1. Implement Michelle’s Law to support the families of murder victims. The family of Michelle Stewart, who was murdered by her boyfriend in 2009, aged only 17, are calling for changes to prison and parole rules to safeguard families. The SNP promised to act in 2018 but have so far failed. We would:
  • Explicitly require the safety and welfare of victims and their families to be taken into account when parole and early release are considered;
  • Increase the use of ‘exclusion zones’ on offenders, to offer increased protection to victims and their families; and
  • Toughen up the Victim Notification Scheme so victims and their families are given reasons for an offender’s release, and can make representations in person every time it is considered.

(BBC News, 25 September 2020, link)

  1. Improve access to the Victim Notification Scheme so more victims have access to information about the release of offenders. The latest statistics show that less than a quarter of eligible victims join the scheme. We would increase this by reducing bureaucracy and ensuring support is available to help victims to join the scheme. (The Scottish Sun, 14 September 2020, link).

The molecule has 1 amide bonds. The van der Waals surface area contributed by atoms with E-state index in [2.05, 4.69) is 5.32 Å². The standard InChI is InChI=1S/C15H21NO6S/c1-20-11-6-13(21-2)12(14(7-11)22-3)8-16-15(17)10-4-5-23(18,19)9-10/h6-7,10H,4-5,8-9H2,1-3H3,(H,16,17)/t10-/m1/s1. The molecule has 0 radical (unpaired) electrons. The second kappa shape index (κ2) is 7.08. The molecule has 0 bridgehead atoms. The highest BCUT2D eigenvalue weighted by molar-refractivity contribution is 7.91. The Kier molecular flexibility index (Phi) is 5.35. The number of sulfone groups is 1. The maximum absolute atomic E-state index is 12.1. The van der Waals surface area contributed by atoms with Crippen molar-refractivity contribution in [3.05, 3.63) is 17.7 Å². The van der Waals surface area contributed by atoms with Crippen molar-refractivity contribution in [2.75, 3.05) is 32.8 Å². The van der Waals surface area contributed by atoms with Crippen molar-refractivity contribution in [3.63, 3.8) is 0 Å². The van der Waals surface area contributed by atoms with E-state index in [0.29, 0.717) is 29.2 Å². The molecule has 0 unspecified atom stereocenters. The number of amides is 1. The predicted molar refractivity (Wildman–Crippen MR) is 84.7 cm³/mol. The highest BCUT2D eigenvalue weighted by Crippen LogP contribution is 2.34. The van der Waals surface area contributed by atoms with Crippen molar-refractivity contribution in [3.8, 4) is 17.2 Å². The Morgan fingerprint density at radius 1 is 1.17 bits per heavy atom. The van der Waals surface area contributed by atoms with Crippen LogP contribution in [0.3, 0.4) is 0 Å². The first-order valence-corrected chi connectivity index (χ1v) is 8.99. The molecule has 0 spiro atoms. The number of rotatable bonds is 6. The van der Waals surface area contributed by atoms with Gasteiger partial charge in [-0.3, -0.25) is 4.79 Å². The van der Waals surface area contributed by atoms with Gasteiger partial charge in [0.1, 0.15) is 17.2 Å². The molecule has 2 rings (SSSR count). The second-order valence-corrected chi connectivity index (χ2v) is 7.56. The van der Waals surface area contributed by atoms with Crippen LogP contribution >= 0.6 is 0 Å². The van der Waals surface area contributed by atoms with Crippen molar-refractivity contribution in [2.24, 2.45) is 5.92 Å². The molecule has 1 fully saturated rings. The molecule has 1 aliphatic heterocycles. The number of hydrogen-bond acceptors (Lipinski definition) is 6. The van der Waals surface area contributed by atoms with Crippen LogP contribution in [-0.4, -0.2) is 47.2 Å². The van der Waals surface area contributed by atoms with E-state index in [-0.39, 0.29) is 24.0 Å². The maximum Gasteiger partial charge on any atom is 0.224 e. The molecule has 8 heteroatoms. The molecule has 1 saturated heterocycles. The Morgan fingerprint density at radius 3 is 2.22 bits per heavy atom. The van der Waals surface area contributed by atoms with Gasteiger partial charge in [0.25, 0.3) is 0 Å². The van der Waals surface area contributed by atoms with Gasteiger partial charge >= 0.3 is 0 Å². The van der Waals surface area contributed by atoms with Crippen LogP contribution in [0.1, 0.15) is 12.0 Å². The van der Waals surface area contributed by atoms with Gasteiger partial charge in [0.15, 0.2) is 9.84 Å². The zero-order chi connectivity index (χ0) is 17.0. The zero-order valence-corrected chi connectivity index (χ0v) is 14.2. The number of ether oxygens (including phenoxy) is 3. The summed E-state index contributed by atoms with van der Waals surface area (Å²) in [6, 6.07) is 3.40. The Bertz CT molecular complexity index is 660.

1. Ensure that the Victim Notification Scheme works for families of murder victims. Four family members can currently join the scheme according to a priority order list. But if a highly-ranked relative such as a parent chooses not to join, they cannot be replaced and only three family members would be able to join the scheme. We would change this policy to give families access to the information they need. (Scottish Government, Victim Notification Scheme: guidance for victims of crime, 17 August 2018, link).


  1. Tackle the court backlog so victims are not held in limbo any longer. There was a significant backlog at the start of the year, and the COVID-19 pandemic has exacerbated the situation. We would utilise alternative venues, digital solutions and extend court sitting hours to ensure cases are processed as soon as possible and justice is delivered. (Justice Committee, Re-opening Scotland's courts and tribunals system, 28 September 2020, link).
Go to top

uk bg

DMC Firewall is developed by Dean Marshall Consultancy Ltd